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Paris COP21: For the Poorest
Nations, Questions of Compensation


By Fred Pearce

30 Nov 2015


Who wins from climate change? Insurance companies, for one — provided they get their premiums right. So when countries most vulnerable to climate change took to the stage in a series of side events on the first day of the Paris climate conference, it was no surprise to see Mike McGavick, the CEO of XL Capital, a Bermuda-based insurance company, on hand to offer his expertise.

And he was welcome. For insurance is top of the shopping list for poor, vulnerable countries keen to push developing nations to indemnify them against disasters they have done little to cause.

McGavick was speaking at a high-level meeting to launch U.N. Secretary-General Ban Ki-moon's Initiative on Resilience, aimed at helping poor nations combat upcoming climate change. "Three out of four humanitarian disasters are now climate-related," Ban Ki-moon said, citing a figure that had risen 50 percent in a decade. "Such disasters can wipe out decades of development." Investing in climate resilience, he said, could "save 23,000 lives a year, and up to $2 billion in asset losses."

Some developed nations said they were keen to help. Germany's development minister, Gerd Muller, promised $1 billion dollars a year to help poor countries adapt to climate change, much of it to provide insurance against extreme weather, such as droughts and floods, to 200 million farmers, mostly in Africa.

The French hosts offered to find $100 million to extend early warning systems for droughts and cyclones. Eighty countries still lack such systems, France said, but by 2020 it promised "global coverage."

And the prime minister of the Netherlands, Mark Rutte, pledged $50 million to, among other things, pay for Dutch engineering companies to help hold back rising tides. With a fifth of his country below sea level, nobody knows better how to do this.

Despite this enthusiasm on public display in Paris, some of the least developed nations — the poorest of the world's poor countries — said there is a backlog of adaptation projects awaiting funding from the

UNEP
U.N. Secretary-General Ban Ki-moon said that three out of four humanitarian disasters are now climate-related.
rich nations most responsible for climate change.

The projects include everything from restoring soils eroded by spreading deserts to protecting small islands from rising sea levels. Jose Eduardo dos Santos, president of Angola, chairing a group of 48 African nations vulnerable to climate change, said $5 billion of such projects were on hold for want of cash.

Finance to help developing nations adapt to climate change is potentially the dealbreaker in Paris. Developing nations expect a Green Climate Fund, which would cover adaptation and the cost of moderating their greenhouse gas emissions, to contain $100 billion a year by 2020. If the money is not on the table, they may ditch their promises on emissions — and scupper the deal.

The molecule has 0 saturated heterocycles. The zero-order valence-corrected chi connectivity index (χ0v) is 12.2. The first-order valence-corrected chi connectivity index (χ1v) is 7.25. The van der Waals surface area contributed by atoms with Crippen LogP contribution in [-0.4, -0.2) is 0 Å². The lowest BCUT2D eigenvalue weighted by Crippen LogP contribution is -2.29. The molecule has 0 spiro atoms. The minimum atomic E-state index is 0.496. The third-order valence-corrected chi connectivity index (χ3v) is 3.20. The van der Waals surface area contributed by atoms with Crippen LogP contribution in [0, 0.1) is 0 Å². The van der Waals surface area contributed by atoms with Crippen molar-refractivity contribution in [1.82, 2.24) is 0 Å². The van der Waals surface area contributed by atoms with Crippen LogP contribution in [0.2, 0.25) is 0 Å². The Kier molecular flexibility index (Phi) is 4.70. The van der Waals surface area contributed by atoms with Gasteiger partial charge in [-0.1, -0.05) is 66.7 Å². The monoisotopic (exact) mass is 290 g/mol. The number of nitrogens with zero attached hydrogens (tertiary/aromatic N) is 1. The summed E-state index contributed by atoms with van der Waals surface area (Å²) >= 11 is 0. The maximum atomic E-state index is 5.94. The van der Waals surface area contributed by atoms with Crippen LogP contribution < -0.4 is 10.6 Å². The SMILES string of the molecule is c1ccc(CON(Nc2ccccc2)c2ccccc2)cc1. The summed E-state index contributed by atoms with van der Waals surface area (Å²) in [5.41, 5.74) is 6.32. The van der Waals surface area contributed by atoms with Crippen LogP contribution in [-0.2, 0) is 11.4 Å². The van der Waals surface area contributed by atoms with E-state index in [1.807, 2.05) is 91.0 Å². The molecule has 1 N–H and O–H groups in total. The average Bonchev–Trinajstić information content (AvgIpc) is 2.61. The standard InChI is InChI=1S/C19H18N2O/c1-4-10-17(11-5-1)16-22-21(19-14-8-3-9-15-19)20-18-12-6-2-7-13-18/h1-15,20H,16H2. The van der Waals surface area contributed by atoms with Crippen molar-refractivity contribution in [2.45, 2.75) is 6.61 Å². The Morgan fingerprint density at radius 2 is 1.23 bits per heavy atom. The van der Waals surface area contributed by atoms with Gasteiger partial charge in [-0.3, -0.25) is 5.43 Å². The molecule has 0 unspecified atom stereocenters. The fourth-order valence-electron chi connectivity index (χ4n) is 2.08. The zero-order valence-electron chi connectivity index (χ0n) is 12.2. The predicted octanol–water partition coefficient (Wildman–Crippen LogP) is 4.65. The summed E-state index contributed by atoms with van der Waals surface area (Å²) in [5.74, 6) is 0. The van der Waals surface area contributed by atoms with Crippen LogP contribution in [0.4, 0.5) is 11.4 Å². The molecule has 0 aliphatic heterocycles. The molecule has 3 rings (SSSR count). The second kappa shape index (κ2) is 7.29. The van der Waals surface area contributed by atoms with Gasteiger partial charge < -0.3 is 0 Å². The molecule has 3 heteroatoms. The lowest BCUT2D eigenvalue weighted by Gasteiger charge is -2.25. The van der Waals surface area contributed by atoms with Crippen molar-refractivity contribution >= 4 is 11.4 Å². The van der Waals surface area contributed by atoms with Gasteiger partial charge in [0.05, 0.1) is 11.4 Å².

But countries most vulnerable to climate change have demands beyond money. A session of the 20-plus members of the Climate Vulnerable Forum, chaired by the Philippines President Benigno Aquino III, said that the consensus target of halting global warming at two degrees was not good enough. The group — whose members include Kenya, Ethiopia, Bangladesh, Costa Rica, and Vietnam — wants a 1.5-degree target.

The group of vulnerable nations, representing some 200 million people, has contributed less than 2 percent of global emissions but would suffer 50 percent of climate impacts, said Aquino. These nations are already in the firing line, he noted, pointing to the havoc wrought on his country in 2013 by Hurricane Haiyan, the strongest typhoon ever to make landfall.

Already some Caribbean nations risk losing up to 30 percent of their GDP to climate change, claimed Barbados Prime Minister Freundel Stuart. "Paris must avoid making it impossible to stay below 1.5 degrees," he said.

Mary Robinson, Ban Ki-moon's special envoy on climate change, took their side, telling the meeting of vulnerable nations it was vital that the conference "kept open" the option of halting warming at 1.5 degrees. It might seem reasonable in rich nations to aim for two degrees, she said, but warming was likely to be uneven. "Two degrees means four degrees in parts of Africa," she said. It was a matter of "climate justice." Whoever wins from climate change, some are clear losers.

Fred Pearce, a freelance author and journalist based in the U.K., is on assignment in Paris for Yale Environment 360 and will be reporting regularly throughout the climate conference.




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